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People v. Oakley

Appellate Division of the Supreme Court of New York, Third Department
May 16, 1960
10 A.D.2d 457 (N.Y. App. Div. 1960)


May 16, 1960.

Appeal from the County Court of Delaware County, WALTER A. TERRY, J.

David B. Alford for appellant.

Richard H. Farley, District Attorney, for respondent.

It was charged that the defendant at his home during July, 1956 carnally abused a child, eight years of age, and repeated the abuses in a barn the following morning.

The trial of this type of case causes great difficulty, due to the tender age of the child involved; the acts are unwitnessed and the testimony repulsive to a listening jury. Therefore, the closest scrutiny of the evidence is required to determine whether the defendant was fairly convicted and further whether there was a sufficiency of evidence to satisfy the requirements of the statute.

While the acts complained of happened in July, 1956, no complaint was made until December, 1957, when a State Trooper called at the home of the complainant and sought information from her mother concerning an investigation in no way associated with the present charge. As a result the little girl was taken to the principal's office in the school she attended, interrogated by the officers and a written statement prepared. Bulwarked with this, the troopers went to the home of the defendant and thereafter conversed with him in their police automobile where he allegedly made oral admissions resulting in his being taken to the home of the Justice of the Peace where a written statement was prepared and signed.

The defendant contends the convictions should be set aside for the following reasons:

1. His admissions were taken in violation of his statutory and constitutional rights as they were taken before a Magistrate before whom he was arraigned.

2. The child's statement and defendant's do not corroborate each other.

3. The indictments should have been dismissed after the People's opening statement.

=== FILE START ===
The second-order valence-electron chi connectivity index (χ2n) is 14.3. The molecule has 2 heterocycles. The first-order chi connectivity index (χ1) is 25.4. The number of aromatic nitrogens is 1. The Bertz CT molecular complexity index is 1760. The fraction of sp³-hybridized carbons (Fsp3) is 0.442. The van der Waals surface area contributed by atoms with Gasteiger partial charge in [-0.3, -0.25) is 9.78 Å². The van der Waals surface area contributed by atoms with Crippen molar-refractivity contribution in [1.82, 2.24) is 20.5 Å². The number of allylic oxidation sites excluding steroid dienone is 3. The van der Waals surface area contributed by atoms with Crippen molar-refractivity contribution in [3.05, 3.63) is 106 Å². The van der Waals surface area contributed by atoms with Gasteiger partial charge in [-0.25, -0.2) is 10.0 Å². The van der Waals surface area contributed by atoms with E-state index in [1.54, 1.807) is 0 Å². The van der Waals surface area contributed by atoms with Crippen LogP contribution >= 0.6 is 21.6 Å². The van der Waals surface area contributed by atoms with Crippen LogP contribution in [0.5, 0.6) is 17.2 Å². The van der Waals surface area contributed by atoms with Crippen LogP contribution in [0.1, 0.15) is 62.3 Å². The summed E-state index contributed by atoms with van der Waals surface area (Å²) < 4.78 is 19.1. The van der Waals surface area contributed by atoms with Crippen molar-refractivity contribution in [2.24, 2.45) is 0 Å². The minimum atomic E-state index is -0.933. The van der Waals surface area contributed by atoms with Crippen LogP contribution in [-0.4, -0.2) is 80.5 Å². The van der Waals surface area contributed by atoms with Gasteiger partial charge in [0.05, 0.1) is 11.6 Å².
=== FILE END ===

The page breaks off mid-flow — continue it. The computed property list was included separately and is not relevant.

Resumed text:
4. The District Attorney improperly questioned a character witness of the defendant.

As to the latter, the attorney for the defendant made no objection at the time of the questioning of one of defendant's character witnesses but participated in such questioning. When a defendant produces a character witness, a new phase enters a criminal case and the door is opened (evidentiary) so that the District Attorney is given reasonably broad latitude in testing the knowledge and reasons forming the basis of the witness' opinion.

In People v. Laudiero ( 192 N.Y. 304) at page 309 the court said: "It, therefore, became entirely proper on cross-examination to show by the witness what she had heard with reference to his character, upon which she based her judgment that he was a good and peaceable man." By calling this type of witness the defendant assumes the risk of any unfavorable testimony adduced by the People on cross-examination and the questions in this case asked by the District Attorney were not in conflict with this rule.

Section 388 of the Code of Criminal Procedure states in part that the District Attorney must open the case, the purpose being to acquaint the jury and defendant in a general way with the crime charged and a broad outline of the People's case. We think the statement here sufficed to meet this requirement. The District Attorney, after explaining the charge, told of the statement given by the child, the confession of the defendant, the procedural difficulties which might be encountered with the little girl as a witness and commented: "I would be the first to ask this jury to find this man not guilty if you are not satisfied as to the testimony of this little girl or if you do not feel his admissions against interest were obtained under proper circumstances".